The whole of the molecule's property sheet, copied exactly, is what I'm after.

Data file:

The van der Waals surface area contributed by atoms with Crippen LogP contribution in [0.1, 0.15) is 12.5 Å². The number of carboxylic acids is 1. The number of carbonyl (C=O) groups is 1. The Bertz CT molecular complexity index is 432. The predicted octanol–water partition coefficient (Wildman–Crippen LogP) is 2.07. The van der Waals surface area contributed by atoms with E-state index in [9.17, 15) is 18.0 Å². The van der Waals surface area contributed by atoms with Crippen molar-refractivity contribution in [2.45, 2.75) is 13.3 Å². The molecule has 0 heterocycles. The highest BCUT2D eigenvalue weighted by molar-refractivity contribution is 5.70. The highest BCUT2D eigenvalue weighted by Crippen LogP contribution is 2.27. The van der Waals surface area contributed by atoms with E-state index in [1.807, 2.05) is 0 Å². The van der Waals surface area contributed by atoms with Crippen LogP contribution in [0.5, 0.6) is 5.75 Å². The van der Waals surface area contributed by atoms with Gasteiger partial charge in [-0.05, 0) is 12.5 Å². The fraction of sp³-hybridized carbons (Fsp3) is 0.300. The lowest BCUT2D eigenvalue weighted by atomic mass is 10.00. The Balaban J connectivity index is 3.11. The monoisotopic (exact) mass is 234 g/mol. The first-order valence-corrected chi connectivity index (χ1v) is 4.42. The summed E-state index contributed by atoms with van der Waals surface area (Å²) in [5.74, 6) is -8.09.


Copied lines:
The van der Waals surface area contributed by atoms with Crippen LogP contribution in [0.1, 0.15) is 12.5 Å². The number of carboxylic acids is 1. The number of carbonyl (C=O) groups is 1. The Bertz CT molecular complexity index is 432. The predicted octanol–water partition coefficient (Wildman–Crippen LogP) is 2.07. The van der Waals surface area contributed by atoms with E-state index in [9.17, 15) is 18.0 Å². The van der Waals surface area contributed by atoms with Crippen molar-refractivity contribution in [2.45, 2.75) is 13.3 Å². The molecule has 0 heterocycles. The highest BCUT2D eigenvalue weighted by molar-refractivity contribution is 5.70. The highest BCUT2D eigenvalue weighted by Crippen LogP contribution is 2.27. The van der Waals surface area contributed by atoms with E-state index in [1.807, 2.05) is 0 Å². The van der Waals surface area contributed by atoms with Crippen LogP contribution in [0.5, 0.6) is 5.75 Å². The van der Waals surface area contributed by atoms with Gasteiger partial charge in [-0.05, 0) is 12.5 Å². The fraction of sp³-hybridized carbons (Fsp3) is 0.300. The lowest BCUT2D eigenvalue weighted by atomic mass is 10.00. The Balaban J connectivity index is 3.11. The monoisotopic (exact) mass is 234 g/mol. The first-order valence-corrected chi connectivity index (χ1v) is 4.42. The summed E-state index contributed by atoms with van der Waals surface area (Å²) in [5.74, 6) is -8.09.